The Restoration of Puffing Billy
From the early 1930's, the Gembrook railway earned a reputation for being a financial liability on the Victorian Railways. The steep grades on the line limited the amount of goods that could be transported and the change of gauge at Upper Ferntree Gully added extra expense as goods had to be transhipped manually to broad gauge wagons. It was claimed around 1930 that it cost more per train-mile to carry an average 60 tons per trip than it did for the Melbourne - Sydney Express to carry 360 tons per trip. A Victorian Railways bus service competed for passengers on its own railway and trucks on improved roads competed for the goods. So it was in a climate that the railway lost $26,000 for the financial year 1952/53 that Puffing Billy's days were numbered.
Interest in saving Puffing Billy was latent with a number of local people, but it took the closure of the line due to a landslide at the Water Tanks between Selby and Menzies Creek in August 1953 and the subsequent decision to close the line on April 28 1954 to crystallise a movement which became the Puffing Billy Preservation Society.
Photo: The landslide that closed the line in 1954
Early in November 1954 David Burke, a journalist on the Melbourne newspaper 'The Sun', was looking for a topic for his column in the 'Young Sun' , a children's page. A local railway enthusiast suggested to him that he write to the Victorian Railways and suggest one last trip on Puffing Billy before the whole line was torn up. With the blessing of the railway commissioners special trips from Upper Ferntree Gully to Belgrave were organised for Saturday December 11, 1954 with tickets being made available to 'Young Sun' readers. On that day 30,000 people came to farewell the train and 2,500 had rides. The success of this day led to a second day being organised for December 27. The continued success of these Farewell specials led to a number of people thinking that something could be done to retain Puffing Billy for future generations to enjoy.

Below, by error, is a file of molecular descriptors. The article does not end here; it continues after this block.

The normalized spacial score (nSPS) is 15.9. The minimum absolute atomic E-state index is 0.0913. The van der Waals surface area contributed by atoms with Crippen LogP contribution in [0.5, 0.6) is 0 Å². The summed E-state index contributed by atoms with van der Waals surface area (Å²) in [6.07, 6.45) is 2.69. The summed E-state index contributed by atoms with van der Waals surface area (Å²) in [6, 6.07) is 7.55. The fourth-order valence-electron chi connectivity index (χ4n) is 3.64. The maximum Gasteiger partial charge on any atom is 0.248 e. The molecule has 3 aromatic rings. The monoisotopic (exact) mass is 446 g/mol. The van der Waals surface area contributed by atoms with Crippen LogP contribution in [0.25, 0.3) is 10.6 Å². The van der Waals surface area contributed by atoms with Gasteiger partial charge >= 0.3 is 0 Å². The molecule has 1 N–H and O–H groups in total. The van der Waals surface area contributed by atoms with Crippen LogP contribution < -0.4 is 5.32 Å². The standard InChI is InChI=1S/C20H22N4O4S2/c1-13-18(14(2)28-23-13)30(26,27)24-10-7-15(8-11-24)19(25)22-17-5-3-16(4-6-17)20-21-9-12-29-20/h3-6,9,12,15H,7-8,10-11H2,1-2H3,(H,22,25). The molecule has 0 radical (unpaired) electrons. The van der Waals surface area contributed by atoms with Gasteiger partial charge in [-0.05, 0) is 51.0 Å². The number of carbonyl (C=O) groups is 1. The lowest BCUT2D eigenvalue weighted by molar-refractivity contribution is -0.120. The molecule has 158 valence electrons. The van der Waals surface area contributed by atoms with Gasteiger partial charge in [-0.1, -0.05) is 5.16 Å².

Photo: A Young Sun Special at Belgrave on one of the 'Farewell' Trips
At the end of 1954, the railways desired a scheme to minimise their financial risks if the train was to run indefinitely. Harold L. Hewitt, a teacher at Melbourne Grammar School, was the driving force behind a small group of people who organised a rally attended by 400 people at Upper Ferntree Gully station on January 4, 1955 to try to save the train. After further negotiation, the railways commissioners agreed to reopen the line between Upper Ferntree Gully and Belgrave for a trial period of 3 months provided a sum of 1,750 pounds was put up as a guarantee against operating losses. This was duly raised and the first run under the new agreement took place on April 9, 1955. 10,000 passengers were carried on the first 2 months of the trial period.
Continued interest in operating the line beyond the trial prompted a meeting of interested parties on June 8, 1955 in the Independent Church Hall, Melbourne. On this day the Puffing Billy Preservation Society was formed to assist in the operation of the train. 45 members joined that night and Harold Hewett was elected President. The success of the experiment led to an indefinite extension of operations, with the PBPS assisting the VR in many ways to keep the train running.
In September 1957, the VR announced that Puffing Billy would cease operating between Upper Ferntree Gully and Belgrave early in 1958 to enable conversion of this section into an extension of the electrified suburban train system. The Puffing Billy Preservation Society, having passed its first major test was now faced with operating the train from Belgrave toward Gembrook. After the last train ran on Sunday February 23, 1958, the PBPS steeled itself to build a new station at Belgrave and to bypass the landslide that originally closed the line in 1954.